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Now that we actually have things underway, this Government had a good week.
Taking almost two months after voting to open things is ludicrous, the three weeks of counting that is now under investigation anyway given they cocked it up, the swearing in and speech from the throne on two separate days when it could have been done in one - but at least after all that they have promised a shortened summer break given all there is to do.
The media, having not learned their lesson about being Labour Party apparatchiks, did their best to undo a Government that has barely started by banging on about ignoring Treasury advice over FPA's, despite yesterday's revelations about their beloved Labour Party making it a habit on things like uncosted infrastructure.
They also tried their best on Māori bonuses and went to town over smoking. The smoking had some merit given that was, to many, a surprise out of the coalition deal.
But the media, like a lot of the unions and lobby groups who have gnashed their teeth, seem to fail to grasp that a change of Government actually means things get done differently and the reason they are to be done differently is because we voted for it to be so.
An uplifting aspect of the week, if not a small irony, was the Māori side of the National Party capped off by the comments of James Meager, who was surely the star of the show.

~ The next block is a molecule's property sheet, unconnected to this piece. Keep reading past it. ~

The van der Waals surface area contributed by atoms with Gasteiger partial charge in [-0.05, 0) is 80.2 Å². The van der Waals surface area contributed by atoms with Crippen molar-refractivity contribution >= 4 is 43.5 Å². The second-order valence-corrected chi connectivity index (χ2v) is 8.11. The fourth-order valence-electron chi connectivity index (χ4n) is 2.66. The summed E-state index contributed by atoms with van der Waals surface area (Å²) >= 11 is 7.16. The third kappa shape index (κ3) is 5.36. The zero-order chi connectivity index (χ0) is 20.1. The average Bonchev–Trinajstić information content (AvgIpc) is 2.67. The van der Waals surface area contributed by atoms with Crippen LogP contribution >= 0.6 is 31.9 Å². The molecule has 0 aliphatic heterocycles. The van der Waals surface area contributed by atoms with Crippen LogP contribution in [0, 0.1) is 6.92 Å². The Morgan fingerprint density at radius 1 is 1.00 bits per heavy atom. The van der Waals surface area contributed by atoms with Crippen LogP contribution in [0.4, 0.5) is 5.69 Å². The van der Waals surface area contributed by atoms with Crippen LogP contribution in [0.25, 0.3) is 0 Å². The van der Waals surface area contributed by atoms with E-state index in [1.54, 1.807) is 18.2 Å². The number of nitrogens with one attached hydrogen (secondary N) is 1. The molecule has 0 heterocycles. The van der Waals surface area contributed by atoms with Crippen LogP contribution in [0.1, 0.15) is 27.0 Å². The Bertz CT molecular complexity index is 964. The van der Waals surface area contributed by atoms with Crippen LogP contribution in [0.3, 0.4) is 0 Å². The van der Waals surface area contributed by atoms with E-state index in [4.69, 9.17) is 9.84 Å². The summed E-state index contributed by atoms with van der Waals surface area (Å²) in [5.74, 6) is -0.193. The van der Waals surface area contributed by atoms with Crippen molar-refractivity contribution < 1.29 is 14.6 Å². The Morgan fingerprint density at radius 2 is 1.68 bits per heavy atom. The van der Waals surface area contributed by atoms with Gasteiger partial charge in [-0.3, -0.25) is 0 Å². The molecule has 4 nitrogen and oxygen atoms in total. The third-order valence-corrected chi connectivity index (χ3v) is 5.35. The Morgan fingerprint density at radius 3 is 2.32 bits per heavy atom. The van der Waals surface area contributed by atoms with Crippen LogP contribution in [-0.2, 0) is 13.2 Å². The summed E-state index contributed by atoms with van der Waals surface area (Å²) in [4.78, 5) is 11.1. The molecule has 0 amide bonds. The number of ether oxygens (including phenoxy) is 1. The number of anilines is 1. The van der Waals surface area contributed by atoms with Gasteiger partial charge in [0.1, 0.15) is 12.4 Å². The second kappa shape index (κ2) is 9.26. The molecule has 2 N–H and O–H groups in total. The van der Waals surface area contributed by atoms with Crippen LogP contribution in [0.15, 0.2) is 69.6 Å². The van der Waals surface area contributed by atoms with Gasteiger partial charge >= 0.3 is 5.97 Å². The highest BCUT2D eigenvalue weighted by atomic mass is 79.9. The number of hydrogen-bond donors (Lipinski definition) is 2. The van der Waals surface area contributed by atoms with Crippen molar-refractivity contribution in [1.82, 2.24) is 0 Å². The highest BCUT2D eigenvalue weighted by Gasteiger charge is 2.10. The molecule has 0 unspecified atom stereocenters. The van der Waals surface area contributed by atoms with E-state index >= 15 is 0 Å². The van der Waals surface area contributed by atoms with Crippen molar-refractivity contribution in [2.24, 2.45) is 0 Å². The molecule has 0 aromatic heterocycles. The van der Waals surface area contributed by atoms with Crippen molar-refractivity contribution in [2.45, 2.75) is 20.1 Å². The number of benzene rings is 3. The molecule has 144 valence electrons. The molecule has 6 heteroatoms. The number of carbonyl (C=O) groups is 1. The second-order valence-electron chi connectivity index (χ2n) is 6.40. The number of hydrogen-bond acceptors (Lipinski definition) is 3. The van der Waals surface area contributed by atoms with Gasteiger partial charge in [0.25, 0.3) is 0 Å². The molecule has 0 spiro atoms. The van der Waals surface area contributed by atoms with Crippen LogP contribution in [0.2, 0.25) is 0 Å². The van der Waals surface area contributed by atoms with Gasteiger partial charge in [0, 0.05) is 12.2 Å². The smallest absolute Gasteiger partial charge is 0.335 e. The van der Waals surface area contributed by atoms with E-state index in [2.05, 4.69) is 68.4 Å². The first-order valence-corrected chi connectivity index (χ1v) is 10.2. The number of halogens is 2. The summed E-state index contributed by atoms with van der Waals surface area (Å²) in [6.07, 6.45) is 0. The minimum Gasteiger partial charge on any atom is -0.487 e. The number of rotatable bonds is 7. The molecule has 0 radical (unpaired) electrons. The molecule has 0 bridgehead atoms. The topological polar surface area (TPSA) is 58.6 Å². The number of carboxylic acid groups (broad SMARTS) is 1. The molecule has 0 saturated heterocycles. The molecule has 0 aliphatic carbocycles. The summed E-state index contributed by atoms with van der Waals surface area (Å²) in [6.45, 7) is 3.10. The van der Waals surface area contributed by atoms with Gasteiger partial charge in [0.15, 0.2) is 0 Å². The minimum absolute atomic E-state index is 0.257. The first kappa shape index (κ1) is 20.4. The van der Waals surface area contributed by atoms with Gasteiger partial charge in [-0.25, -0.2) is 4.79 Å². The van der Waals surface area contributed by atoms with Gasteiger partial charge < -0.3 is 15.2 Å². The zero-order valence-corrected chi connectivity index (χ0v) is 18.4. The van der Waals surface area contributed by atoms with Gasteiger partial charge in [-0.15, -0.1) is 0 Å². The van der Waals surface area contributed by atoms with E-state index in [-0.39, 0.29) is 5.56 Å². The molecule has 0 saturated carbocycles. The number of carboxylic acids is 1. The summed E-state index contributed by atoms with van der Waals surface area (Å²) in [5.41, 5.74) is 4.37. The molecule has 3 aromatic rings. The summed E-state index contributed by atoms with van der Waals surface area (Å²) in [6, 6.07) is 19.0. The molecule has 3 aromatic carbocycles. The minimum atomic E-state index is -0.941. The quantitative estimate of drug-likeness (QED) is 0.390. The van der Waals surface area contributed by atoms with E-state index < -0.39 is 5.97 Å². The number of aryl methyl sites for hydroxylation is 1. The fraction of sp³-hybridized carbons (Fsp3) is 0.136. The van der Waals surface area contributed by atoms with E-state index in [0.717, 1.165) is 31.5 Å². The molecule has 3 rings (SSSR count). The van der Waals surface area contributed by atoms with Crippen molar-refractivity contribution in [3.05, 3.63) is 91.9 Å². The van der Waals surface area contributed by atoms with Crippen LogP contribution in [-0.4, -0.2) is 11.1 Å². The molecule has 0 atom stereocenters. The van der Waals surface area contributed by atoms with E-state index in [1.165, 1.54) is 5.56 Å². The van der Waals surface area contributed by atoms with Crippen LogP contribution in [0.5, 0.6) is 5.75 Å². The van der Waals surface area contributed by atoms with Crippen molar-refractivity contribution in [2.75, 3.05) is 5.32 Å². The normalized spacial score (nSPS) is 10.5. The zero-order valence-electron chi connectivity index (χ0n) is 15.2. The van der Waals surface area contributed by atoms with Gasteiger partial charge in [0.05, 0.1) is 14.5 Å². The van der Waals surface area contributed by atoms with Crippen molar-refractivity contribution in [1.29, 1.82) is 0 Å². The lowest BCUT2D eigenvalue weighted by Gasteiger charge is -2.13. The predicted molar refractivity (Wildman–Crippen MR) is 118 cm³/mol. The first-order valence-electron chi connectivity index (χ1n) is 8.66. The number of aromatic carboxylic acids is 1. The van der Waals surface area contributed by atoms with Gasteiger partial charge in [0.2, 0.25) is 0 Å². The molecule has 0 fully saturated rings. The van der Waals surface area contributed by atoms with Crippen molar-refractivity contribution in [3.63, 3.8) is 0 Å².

In the heavily Māori ceremony of swearing in Tama Potaka spoke for National, reminding us that the stereotype of a white male grouping is not remotely realistic in 2023.
That was followed by Meager, who gave a wonderful reminder that too much of the Māori political story in this country is portrayed in a light of misery, deprivation and handouts, when in fact Meager is most probably closer to reality, being young, bright, determined and successful.
Getting rid of Onslow was easy and the light rail mess in Auckland will follow suit.
In these early days a lot is easy, tangible and reminds us that help is on the way for the economy.
But Mark Mitchell's letter, although creative, is not perhaps the outcome you were led to believe when the rhetoric was flying in Opposition. So, the lesson is that delivery is everything. You can promise all you like but the voters goodwill extends only to the point you pony up.
But there is momentum. Chris Luxon looks fit to burst with energy, Nicola Willis lined us up for the bad news this Wednesday week, Erica Stanford spoke so well in response to the PISA shambles and Winston Peters called for a cease fire in the Middle East (he might want to apply that to himself in general).
All in all, a week in for this country, I am hopeful.
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